Rival Shiite Moslem militias fortified their positions or brought in reinforcements Tuesday, taking advantage of a lull in fighting that came after Syria warned the four-day carnage must stop.

Police said no casualties were reported overnight from the confrontations in the slums of south Beirut.The fighting, which had simmered down to sporadic gunfire by Tuesday morning, has killed 154 people and wounded 367 since it broke out Friday. The casualty toll included 65 people killed and 50 wounded on Monday.

Police said 36 Syrian officers moved into the area with six committees in an effort to implement a truce in fighting between the pro-Syrian Amal militia and the Iranian-backed Hezbollah, or Party of God.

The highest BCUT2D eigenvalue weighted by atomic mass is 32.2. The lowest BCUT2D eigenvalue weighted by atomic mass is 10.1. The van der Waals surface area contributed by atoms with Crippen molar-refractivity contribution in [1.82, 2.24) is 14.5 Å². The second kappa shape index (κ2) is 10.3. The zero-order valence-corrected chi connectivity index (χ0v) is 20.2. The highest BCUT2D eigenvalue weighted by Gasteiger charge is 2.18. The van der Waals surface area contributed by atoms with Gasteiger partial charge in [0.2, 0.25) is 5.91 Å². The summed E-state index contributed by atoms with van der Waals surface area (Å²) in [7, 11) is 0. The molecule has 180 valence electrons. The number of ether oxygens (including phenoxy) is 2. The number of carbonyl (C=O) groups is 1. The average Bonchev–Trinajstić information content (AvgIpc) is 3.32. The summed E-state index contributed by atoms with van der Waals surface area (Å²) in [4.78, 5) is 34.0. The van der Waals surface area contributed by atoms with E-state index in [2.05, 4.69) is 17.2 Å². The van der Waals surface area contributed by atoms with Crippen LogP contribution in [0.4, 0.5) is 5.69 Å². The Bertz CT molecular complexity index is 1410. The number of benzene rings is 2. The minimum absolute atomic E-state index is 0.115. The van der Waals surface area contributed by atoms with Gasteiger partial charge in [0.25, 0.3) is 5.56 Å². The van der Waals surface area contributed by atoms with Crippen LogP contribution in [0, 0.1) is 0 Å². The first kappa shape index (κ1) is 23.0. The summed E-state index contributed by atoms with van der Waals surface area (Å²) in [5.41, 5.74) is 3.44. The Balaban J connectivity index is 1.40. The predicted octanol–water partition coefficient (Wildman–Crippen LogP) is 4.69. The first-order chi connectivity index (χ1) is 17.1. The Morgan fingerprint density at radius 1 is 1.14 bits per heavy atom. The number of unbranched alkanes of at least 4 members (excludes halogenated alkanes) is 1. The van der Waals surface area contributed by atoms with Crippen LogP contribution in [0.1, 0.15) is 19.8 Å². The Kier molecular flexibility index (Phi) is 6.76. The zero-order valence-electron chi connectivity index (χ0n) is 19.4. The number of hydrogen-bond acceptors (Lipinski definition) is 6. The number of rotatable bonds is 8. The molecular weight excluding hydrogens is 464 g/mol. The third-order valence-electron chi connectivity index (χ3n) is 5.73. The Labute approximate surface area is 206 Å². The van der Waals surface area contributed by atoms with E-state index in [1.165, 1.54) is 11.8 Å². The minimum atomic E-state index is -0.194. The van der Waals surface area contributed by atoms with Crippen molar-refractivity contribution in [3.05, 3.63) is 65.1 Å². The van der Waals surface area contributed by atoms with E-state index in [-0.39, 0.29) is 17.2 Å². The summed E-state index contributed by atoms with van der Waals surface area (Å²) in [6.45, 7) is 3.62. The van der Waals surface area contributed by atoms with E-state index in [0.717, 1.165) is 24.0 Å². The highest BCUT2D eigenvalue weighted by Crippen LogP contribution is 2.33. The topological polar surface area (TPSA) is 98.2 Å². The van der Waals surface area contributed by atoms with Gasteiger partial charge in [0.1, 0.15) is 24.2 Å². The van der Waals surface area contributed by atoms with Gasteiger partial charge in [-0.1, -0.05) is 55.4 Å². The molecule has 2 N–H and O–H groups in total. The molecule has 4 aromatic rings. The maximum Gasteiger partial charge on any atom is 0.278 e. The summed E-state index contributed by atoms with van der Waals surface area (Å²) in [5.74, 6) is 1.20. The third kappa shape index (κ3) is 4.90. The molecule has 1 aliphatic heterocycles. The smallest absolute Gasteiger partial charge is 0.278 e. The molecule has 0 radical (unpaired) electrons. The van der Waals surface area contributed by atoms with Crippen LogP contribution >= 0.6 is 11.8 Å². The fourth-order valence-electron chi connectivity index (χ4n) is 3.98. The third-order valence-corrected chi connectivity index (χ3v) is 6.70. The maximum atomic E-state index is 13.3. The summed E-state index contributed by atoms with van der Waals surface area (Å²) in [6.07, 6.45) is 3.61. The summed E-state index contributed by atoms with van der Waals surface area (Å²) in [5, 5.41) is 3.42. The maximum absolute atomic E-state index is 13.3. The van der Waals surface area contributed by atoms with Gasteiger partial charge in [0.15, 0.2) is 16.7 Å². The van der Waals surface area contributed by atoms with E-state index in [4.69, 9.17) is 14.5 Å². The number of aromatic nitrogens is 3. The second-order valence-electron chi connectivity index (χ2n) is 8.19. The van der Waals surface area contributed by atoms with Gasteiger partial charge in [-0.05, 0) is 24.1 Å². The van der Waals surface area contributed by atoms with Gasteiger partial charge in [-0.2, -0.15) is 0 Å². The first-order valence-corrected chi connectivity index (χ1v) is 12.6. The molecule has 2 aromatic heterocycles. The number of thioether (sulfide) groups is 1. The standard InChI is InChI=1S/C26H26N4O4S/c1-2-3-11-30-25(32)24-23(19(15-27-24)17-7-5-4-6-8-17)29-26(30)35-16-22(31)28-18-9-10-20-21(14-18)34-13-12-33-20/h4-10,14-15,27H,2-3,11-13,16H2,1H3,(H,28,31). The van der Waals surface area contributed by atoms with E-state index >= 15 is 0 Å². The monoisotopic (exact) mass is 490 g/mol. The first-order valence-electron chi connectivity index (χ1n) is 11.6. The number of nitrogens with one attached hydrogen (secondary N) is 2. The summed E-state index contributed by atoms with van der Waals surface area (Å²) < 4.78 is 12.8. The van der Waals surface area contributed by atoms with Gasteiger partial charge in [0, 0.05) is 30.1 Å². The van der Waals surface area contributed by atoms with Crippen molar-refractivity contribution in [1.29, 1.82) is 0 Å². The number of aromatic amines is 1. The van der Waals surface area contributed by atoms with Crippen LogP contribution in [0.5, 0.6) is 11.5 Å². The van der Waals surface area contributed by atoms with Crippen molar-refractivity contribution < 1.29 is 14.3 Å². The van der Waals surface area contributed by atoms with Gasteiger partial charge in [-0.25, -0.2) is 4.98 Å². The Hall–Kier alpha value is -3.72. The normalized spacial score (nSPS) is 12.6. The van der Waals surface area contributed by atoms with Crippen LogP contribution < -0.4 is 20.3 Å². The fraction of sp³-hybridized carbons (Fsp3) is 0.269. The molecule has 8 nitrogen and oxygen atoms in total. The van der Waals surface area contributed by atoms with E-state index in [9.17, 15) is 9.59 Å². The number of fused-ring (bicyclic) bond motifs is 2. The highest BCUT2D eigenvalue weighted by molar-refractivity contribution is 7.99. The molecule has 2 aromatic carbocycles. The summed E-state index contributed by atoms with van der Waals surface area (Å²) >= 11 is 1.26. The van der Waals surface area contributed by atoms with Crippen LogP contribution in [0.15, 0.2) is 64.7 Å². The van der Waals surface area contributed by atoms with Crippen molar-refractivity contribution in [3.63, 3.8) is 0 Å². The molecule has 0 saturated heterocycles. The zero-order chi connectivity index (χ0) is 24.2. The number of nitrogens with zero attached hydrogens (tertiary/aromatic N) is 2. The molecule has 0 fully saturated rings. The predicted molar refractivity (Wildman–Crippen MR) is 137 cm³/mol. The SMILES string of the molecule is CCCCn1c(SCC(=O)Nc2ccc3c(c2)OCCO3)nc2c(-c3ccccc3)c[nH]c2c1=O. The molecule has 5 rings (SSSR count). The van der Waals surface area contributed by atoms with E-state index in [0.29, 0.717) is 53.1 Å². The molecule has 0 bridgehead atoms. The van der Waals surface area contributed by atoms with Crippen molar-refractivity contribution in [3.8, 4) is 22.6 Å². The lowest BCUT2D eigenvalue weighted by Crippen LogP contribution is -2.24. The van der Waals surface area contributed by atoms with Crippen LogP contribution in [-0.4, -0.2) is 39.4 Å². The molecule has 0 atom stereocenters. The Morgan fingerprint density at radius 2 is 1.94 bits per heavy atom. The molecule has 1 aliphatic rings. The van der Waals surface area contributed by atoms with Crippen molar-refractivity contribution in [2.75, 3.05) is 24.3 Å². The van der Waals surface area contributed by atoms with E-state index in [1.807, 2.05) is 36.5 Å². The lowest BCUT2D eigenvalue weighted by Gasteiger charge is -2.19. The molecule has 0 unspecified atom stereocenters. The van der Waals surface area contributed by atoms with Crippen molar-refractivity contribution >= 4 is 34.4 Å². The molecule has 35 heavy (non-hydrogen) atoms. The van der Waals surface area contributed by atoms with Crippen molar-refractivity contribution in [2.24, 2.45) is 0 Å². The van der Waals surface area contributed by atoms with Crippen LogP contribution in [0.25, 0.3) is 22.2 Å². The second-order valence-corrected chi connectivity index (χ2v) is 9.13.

The battle for control of Beirut's southern slums, where an estimated 250,000 Shiites live, raised fears about the fate of 18 foreign hostages. They include nine Americans and most are believed held by Hezbollah-affiliated kidnappers in the 16-square-mile Shiite enclave.

The committees - each of which has a Syrian officer, an Iranian Embassy official, a representative of Amal and another of Hezbollah - set up truce observation posts in the slums before dawn, a police spokesman said.

The committees "are trying to convince the warring factions to observe a cease-fire as a first step," said the spokesman, who cannot be identified in line with standing regulations.

A three-point proposal announced Monday calls for a truce, withdrawal of gunmen from streets and return of the warring factions to positions they controlled before the fighting began, he said.

Hezbollah, which has gained control of half of south Beirut in the clashes, "rejects the return to pre-Friday positions," he said.

Hezbollah gunmen, the spokesman said, were using the relative lull to barricade their positions.